Structural availability influences the capacity of autoantigenic epitopes to induce a widespread lupus-like autoimmune response.

Journal Article (Journal Article)

A subset of lupus patients with severe nephritis and anti-nRNP reactivity produces autoantibodies primarily against two major epitopes of the nRNP A (also known as U1A) protein. These sequences span amino acids 44-56 (A3) and amino acids 103-115 (A6). These two epitopes represent structurally different regions of the protein, as both epitopes are located on the surface, but the A6 epitope is functionally masked in vivo by binding between nRNP A and the U1 RNA. Rabbits were immunized with either the A3 or A6 peptides constructed on a branching polylysine backbone. Rabbits immunized with each of these peptides first developed antibodies directed against the peptide of immunization. With boosting, the immune response of rabbits immunized with the A3 peptide spread to other common antigenic regions of nRNP A. These regions of nRNP A bound by A3 immunized rabbits are very similar to common epitopes in human systemic lupus erythematosus. These A3 immunized rabbits also develop antibodies to common antigenic regions of nRNP 70K, nRNP C, Sm B/B', and Sm D1 proteins, as well as clinical symptoms of systemic lupus erythematosus such as leukopenia and renal insufficiency. On the other hand, rabbits immunized with the A6 peptide only develop antibodies to the peptide of immunization. Anti-A3, but not anti-A6, antibodies are capable of immunoprecipitating native small nuclear ribonucleoprotein complexes. Immunization with the A3 peptide of nRNP A (a surface epitope), but not the A6 peptide (masked), induces an extensive, varied immune response against multiple small nuclear ribonucleoprotein autoantigens similar to that seen in human systemic lupus erythematosus.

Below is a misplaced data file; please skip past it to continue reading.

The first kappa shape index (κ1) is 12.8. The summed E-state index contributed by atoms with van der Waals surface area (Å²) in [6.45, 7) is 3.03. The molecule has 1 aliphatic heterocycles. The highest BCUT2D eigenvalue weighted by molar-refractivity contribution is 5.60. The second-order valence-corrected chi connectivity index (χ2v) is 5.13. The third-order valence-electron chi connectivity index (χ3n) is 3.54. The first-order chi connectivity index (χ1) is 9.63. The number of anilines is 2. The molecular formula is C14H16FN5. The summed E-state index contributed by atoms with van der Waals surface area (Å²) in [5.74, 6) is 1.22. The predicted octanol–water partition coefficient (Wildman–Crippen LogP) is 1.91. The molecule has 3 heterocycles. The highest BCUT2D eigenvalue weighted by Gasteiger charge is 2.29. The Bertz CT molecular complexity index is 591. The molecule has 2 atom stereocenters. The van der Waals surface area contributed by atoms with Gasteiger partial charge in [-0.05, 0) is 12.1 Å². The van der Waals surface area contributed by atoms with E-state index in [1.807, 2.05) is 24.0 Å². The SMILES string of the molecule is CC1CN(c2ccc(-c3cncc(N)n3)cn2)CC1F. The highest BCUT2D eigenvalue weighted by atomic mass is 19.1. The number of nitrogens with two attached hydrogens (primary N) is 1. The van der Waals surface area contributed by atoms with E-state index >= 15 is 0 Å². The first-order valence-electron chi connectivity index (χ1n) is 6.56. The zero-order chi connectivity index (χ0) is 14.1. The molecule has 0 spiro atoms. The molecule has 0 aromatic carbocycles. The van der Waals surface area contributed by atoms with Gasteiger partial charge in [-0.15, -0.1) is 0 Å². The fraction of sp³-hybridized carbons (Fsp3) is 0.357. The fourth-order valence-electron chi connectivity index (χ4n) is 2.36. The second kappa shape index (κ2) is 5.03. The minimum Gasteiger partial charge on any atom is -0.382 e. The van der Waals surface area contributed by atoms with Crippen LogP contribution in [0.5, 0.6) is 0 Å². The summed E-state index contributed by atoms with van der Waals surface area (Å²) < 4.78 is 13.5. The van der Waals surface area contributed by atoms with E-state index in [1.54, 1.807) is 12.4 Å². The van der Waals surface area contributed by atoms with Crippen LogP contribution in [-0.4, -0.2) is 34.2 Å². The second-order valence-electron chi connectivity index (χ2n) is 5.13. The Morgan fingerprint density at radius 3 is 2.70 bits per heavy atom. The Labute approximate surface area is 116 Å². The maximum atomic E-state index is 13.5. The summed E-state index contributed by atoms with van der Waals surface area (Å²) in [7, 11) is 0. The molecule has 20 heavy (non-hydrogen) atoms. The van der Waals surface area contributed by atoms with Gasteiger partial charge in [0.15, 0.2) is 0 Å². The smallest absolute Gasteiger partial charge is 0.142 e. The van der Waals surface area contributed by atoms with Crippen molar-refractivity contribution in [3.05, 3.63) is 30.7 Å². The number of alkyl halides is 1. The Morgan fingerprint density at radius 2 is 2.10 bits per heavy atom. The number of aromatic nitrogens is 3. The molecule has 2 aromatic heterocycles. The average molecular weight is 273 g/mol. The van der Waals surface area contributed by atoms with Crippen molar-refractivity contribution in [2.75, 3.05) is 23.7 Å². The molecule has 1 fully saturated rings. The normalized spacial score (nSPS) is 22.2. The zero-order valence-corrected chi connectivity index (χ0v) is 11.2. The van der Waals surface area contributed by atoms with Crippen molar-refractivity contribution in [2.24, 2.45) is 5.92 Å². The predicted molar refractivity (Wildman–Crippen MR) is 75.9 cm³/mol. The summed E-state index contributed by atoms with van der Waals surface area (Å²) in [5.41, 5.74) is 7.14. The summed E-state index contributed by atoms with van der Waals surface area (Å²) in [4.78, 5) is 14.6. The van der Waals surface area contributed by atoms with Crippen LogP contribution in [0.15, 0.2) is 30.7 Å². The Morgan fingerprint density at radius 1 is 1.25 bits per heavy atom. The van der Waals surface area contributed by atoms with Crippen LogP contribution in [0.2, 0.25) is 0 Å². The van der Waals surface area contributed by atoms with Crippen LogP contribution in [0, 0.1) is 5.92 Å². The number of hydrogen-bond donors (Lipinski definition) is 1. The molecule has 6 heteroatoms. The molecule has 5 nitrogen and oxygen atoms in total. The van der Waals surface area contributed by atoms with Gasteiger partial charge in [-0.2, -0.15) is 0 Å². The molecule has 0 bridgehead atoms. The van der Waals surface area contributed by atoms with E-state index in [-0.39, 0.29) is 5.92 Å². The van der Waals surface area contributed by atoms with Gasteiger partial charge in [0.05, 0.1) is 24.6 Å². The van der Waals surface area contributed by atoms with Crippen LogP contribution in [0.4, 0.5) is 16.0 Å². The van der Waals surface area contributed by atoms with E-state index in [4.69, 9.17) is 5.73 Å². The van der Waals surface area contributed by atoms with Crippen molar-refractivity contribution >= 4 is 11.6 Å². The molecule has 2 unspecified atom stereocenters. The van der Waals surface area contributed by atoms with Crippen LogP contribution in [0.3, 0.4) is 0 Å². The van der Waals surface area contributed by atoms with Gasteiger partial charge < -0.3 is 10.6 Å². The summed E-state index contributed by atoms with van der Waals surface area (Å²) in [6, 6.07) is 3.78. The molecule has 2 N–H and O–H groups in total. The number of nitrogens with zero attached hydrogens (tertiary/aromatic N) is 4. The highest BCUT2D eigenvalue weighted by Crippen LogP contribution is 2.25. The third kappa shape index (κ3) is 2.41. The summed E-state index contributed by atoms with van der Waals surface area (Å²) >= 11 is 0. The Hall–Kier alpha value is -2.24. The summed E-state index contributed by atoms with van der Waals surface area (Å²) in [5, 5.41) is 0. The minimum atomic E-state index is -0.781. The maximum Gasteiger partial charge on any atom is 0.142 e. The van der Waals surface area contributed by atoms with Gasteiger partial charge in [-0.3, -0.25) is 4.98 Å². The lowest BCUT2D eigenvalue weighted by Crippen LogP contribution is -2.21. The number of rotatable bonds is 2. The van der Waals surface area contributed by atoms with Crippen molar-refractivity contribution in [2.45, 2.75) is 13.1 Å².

Full Text

Duke Authors

Cited Authors

  • McClain, MT; Lutz, CS; Kaufman, KM; Faig, OZ; Gross, TF; James, JA

Published Date

  • March 9, 2004

Published In

Volume / Issue

  • 101 / 10

Start / End Page

  • 3551 - 3556

PubMed ID

  • 14988508

Pubmed Central ID

  • PMC373500

International Standard Serial Number (ISSN)

  • 0027-8424

Digital Object Identifier (DOI)

  • 10.1073/pnas.0306267101


  • eng

Conference Location

  • United States